If you’re a lead pastor, I have a challenge for you. Bring your entire staff together and ask this question: “What does success look like in our church?”
I’ll be impressed if you walk out with fewer than 20 answers. I’ll also be surprised if you don’t agree, at least a little, with every single answer.
One of the toughest challenges in ministry is defining success. After all, there are countless words you can put to it.
…the list could be endless…
It’s hard to disagree that every one of those is a meaningful product of ministry. And what’s wrong with that? Here’s the problem…
When success is defined by everything good, your team cannot stay focused to make anything great.
Do you ever feel like your team is moving with sideways energy? Maybe you lack a shared definition of success.
Do you ever wonder why you’re still doing this ministry or that event? Maybe you lack a shared definition of success.
Do you ever feel like people may be focused on the wrong details? Maybe you lack a shared definition of success.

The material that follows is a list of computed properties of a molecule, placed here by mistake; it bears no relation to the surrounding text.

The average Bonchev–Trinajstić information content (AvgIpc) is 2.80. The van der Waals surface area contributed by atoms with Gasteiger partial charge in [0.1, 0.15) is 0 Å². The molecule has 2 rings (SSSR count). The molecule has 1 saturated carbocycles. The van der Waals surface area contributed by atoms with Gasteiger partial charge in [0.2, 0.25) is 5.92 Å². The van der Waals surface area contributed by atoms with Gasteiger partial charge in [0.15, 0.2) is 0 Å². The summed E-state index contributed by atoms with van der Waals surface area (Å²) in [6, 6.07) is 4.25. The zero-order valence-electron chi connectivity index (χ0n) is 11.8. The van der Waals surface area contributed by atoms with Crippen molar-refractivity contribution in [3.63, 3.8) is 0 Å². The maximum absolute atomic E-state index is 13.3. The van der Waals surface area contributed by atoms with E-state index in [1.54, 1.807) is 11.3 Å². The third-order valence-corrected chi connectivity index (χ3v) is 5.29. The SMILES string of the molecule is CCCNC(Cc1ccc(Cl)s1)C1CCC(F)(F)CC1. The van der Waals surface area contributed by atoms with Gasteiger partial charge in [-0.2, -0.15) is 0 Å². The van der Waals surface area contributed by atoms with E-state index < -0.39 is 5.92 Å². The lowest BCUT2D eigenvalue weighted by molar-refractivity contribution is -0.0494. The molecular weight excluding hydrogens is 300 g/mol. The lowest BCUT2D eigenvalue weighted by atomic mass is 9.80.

How can a team that does not share a definition of success ever be expected to achieve it?
Ultimately, success should be defined by your mission statement. Unfortunately, that’s not often the case. Many church mission statements are incredibly vague. Others are very specific but they detail several points. If your mission statement names three things that you want to accomplish, you don’t have a mission…you have three missions. And there’s no bonus points here if they all start with the same letter.
Maybe it’s time to re-evaluate your mission and get everyone pursuing success with the same definition. If that’s true of you, consider pulling the team back together to discuss these questions…
- What does success look like in our church? [Start by listing everything]
- Which of these define ultimate success and which are just a part of the process?
- At the end of the day, if we were only successful at one thing, what would we hope it to be?
- Does our mission statement reflect our definition of success?